|if it is seen as more 'valid' that's society's perception and society's fault. I actually think it's arguably more valuable in that its in literary fiction that the innovation comes that brings new life to writing as a whole. But as a human activity, it's all just storytelling...|
I couldnt agree more... all storytelling.
There was another comment about themes somewhere... saying that 'literary' fiction seeks to explore more profound themes, then examples were quoted such as 'a single mother juggling a job and children' (or words to that effect).
With respect, is that a theme at all? It's a subject. Is 'subject' the same as theme? I don't think so.
Isn't what singles out a 'literary' writer one who has an original slant on the ordinary, both thematically and in its delivery?
|But (IMHO) he also comes under JB's category of pretentious rubbish...|
Oh good, Griff, (uho Peanuts flash back) I'm glad we're on the same wavelength. <Added>
I'm all for snob value in literature. It would be nice to have a publisher be honest for a change and include 'Oh, you wouldn't like this, it's far too pretensious' on the blurb. ;)
I'd say themes were aspects of a novel that are more abstract than a particular type of situation.
To my mind, 'Single mother juggling job and children' isn't a theme, but it could be a building block in a novel one of whose themes was 'people who find themselves tied accidentally into situations'. I'd then develop a husband who marries someone and finds himself marooned in Ulan Batur when she's posted as Ambassador, or the wife of the self-employed chef, who always ends up doing the accounts because someone has to.
JB, you can see my US cover on their Amazon:
"'Oh, you wouldn't like this, it's far too pretensious' on the blurb. ;)"
Some covers do that pretty effectively, I think - Londonstani, for instance. I've heard of authors who consider themselves literary throwing a tantrum because the publisher but gold embossed lettering on the cover, which is considered in some quarters the ne plus ultra
of vulgar commercialism.
Peter Ackroyd comes pretty close to that... in the introduction to English Music
|'The scholarly reader will soon realize that I have appropriated passages from Thomas Browne, Thomas Malory....and many other English writers; the alert reader will understand why I have done so.'|
That is about as close as an author gets to saying "Thickies can fuck off"... it made me so angry when I first saw it I refused to read Ackroyd for years! Eventually I relented, and I'm glad I did.<Added>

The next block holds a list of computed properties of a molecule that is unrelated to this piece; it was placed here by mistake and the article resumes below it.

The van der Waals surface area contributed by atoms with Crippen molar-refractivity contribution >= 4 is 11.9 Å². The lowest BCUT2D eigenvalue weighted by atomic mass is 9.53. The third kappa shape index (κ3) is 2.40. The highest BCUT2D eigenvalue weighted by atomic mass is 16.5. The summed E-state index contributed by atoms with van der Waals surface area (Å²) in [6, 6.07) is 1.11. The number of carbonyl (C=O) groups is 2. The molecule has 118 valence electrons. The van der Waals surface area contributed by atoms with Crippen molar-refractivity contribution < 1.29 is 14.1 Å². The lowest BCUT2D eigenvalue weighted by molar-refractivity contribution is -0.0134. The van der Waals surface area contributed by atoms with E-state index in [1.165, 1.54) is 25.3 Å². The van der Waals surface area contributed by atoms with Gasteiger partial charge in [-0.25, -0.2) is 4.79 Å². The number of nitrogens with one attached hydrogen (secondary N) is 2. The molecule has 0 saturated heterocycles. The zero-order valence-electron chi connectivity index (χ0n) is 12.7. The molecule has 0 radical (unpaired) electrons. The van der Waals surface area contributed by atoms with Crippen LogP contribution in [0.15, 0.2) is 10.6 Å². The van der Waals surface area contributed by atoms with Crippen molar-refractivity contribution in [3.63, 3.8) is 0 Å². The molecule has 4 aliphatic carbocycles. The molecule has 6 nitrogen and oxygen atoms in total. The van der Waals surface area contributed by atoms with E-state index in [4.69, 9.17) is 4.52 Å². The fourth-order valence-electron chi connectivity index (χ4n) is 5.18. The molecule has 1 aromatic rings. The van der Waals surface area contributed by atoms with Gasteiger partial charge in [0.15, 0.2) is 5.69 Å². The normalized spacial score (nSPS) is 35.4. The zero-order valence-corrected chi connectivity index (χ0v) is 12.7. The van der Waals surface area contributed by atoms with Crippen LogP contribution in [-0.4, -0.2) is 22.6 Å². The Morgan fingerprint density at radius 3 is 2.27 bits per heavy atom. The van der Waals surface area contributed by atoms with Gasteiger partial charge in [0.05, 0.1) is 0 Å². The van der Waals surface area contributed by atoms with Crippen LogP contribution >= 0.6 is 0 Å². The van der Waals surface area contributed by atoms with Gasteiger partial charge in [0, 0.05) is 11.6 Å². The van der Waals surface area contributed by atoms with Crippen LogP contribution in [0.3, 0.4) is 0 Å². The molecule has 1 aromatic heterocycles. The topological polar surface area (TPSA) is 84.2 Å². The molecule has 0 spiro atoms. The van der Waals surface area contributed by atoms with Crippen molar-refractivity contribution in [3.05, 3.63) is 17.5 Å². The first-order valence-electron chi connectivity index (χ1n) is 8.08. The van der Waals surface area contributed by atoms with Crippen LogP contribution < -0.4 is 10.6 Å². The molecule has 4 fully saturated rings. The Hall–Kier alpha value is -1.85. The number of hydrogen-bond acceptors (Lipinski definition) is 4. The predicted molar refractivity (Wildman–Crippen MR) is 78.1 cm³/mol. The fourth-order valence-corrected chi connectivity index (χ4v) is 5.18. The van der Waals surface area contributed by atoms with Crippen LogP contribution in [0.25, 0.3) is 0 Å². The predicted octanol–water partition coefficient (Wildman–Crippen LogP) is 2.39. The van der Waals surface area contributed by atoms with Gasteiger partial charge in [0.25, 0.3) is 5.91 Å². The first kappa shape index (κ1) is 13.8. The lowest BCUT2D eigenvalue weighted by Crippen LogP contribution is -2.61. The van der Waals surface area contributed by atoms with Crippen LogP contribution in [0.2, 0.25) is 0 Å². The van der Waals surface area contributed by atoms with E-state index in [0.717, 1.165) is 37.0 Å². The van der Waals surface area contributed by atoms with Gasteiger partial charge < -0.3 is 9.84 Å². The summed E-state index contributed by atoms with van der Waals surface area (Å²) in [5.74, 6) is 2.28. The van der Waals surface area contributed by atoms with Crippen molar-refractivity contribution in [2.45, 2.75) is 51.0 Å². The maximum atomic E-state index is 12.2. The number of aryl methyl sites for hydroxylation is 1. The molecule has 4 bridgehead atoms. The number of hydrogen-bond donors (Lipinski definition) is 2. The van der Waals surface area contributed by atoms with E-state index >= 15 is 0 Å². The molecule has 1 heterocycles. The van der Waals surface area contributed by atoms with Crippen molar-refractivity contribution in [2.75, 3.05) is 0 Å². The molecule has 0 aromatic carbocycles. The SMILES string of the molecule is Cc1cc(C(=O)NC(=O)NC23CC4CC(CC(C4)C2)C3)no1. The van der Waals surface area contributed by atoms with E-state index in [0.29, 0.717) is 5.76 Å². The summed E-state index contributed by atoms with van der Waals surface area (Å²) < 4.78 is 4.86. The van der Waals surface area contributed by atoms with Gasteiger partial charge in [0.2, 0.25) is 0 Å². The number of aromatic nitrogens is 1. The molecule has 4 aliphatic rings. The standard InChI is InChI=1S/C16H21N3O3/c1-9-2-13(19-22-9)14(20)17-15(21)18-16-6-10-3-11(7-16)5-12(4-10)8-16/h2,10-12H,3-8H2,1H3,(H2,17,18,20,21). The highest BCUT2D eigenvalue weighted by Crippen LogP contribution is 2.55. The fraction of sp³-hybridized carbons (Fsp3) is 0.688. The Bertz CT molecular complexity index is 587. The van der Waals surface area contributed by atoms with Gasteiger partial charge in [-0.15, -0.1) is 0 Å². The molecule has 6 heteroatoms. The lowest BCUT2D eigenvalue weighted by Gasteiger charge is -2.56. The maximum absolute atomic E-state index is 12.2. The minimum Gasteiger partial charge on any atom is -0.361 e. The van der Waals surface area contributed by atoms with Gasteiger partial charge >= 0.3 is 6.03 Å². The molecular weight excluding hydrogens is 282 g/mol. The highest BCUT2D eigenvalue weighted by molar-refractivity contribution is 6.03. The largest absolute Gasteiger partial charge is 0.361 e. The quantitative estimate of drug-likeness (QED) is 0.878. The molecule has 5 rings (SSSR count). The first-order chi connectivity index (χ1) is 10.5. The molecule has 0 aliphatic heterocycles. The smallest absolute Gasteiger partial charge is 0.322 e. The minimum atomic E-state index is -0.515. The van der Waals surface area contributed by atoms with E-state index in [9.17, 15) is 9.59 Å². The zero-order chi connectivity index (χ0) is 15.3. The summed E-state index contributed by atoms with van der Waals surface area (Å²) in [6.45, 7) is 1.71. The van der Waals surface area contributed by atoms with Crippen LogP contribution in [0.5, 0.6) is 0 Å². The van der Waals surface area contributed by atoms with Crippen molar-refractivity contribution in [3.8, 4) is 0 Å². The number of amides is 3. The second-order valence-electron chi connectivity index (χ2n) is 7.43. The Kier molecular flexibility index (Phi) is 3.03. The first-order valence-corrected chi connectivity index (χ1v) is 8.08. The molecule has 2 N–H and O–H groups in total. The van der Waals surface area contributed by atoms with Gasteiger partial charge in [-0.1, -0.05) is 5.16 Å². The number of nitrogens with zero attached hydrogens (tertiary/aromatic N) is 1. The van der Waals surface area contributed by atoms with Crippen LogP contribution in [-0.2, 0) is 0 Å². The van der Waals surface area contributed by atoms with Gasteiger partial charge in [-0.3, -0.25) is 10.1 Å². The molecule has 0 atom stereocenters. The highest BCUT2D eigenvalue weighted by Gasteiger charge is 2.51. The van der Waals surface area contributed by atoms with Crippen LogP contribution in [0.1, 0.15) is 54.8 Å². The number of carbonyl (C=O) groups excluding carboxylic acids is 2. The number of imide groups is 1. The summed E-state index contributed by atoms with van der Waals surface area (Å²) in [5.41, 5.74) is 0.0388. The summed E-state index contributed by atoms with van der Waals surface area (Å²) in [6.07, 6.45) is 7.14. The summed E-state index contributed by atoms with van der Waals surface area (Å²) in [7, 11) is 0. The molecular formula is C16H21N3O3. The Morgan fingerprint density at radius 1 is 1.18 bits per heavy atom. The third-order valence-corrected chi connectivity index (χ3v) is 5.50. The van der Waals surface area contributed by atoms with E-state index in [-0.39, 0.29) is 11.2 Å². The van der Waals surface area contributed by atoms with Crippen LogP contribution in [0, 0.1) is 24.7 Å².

Sorry, that was cross-posted with the point about publishers writing blurbs aimed at snobs.<Added>
And of course, Emma, using phrases like ne plus ultra
on a book jacket would do a pretty good job of fending off the proles too! (Then again I'd probably buy
a book that had Latin phrases plastered all over it, Boris Johnson style...)
The 'Jane Austen is chick lit' argument ALWAYS comes up on threads like this.
Tonight, I am going to home, and I will devise the definitive argument as to why Jane Austen is not chick lit.
This 182 message thread spans 13 pages: < < 1 2 4 5 6 7 8 9 10 11 12 13 > >
Jane Austen isn't chick lit because the literary/not literary argument
a) is independent of genre or subject - and genre or subject can be literary, or not literary
c) doesn't apply before Henry James, when all fiction was popular by definition, and 'literature' was poetry and belles lettres [seems to be my day for foreign phrases - I think that's the fourth]
Griff, glad you relented on Ackroyd. That's not very appealing as forewords go, it's true. But most of the time I don't think he's like that - he does what he does because that's how it needs to be.
Going back to Jane Austen, the conclusion of the argument was that there isn't an argument - the correspondences between JA and chick lit are nothing to do with so-called literariness or otherwise. I think what I'm saying is that there's no case.
Anyway, who cares? Write what you write. Read what you read. But you can't have a proper discussion of the subject if you don't distinguish between disliking something for its subject, and for how its handled, and for how the book's written. Most of the points on this thread don't do that, which is when the JA/Chick Lit thing comes up.